Feb 4, 2014 Energy Talks
Roger Pielke Sr. wrote on June 4th 2009 a short piece on how “climate science” papers, if there is such a reputable thing, are short circuiting the scientific method so causing falsehoods and a dangerous trend in science that deserves attention from taxpayers, grantors and others interested in good science, properly done, factually accurate and useful for humankind.
Pielke points out, as others and I have in the past that much if not all the “climate science” is based in assumptions and built out using computer modeling. No experimentation is done. No testing, no verifiable conclusions, no facts.
But Pielke goes a little further, he’s calling to account the publishers of the “climate science” to adhere to the minimum standards of the scientific method. With peer review responsibilities on his resume’ Pielke has good reason to see the problems of credibility when peer review journals and the following media rush to print sensationalism rather than science.
I repeat here again, a computer model is not a fact. The reliance on computers, programs and the assumptions or data input is only, at best, a speculation. Pielke offers the six steps common to describing the scientific method condensed by sciencebuddies.org as:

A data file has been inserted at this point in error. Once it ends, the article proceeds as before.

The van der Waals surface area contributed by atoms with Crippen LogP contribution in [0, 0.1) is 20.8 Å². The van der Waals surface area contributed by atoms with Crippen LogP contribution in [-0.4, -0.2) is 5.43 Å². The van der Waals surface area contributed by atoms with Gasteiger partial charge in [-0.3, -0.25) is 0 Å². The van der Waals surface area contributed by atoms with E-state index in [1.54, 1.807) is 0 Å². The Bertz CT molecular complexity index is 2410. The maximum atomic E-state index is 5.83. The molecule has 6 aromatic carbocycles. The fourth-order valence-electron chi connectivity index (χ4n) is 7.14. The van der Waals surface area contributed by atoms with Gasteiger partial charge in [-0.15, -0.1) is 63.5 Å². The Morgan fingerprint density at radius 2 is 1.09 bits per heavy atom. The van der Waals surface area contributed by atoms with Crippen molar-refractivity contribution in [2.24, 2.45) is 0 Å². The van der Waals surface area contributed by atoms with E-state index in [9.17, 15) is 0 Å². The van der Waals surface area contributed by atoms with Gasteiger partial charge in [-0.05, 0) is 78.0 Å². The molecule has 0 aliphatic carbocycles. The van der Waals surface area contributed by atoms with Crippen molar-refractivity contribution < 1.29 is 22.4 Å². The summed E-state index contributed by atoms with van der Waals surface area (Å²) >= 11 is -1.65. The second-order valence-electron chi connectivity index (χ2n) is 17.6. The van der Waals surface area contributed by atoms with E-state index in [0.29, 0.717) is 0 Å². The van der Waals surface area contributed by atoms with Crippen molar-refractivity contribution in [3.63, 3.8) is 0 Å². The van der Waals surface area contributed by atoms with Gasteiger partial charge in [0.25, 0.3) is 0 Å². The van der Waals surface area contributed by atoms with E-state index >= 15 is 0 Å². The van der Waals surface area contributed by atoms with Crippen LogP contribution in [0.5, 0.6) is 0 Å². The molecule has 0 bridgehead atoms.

- Ask a question
- Do background research
- Construct a hypothesis
- Test the hypothesis with experimentation
- Analyze the data for conclusions
- Communicate the results
But today, the peer review publishers are short-circuiting the scientific method. Having read a few it’s much more like: pose a conclusion, construct a hypothesis, prove it with your computer and press release your results. Its insulting, to the informed readers, the scientific institutions providing the resources and others researching properly.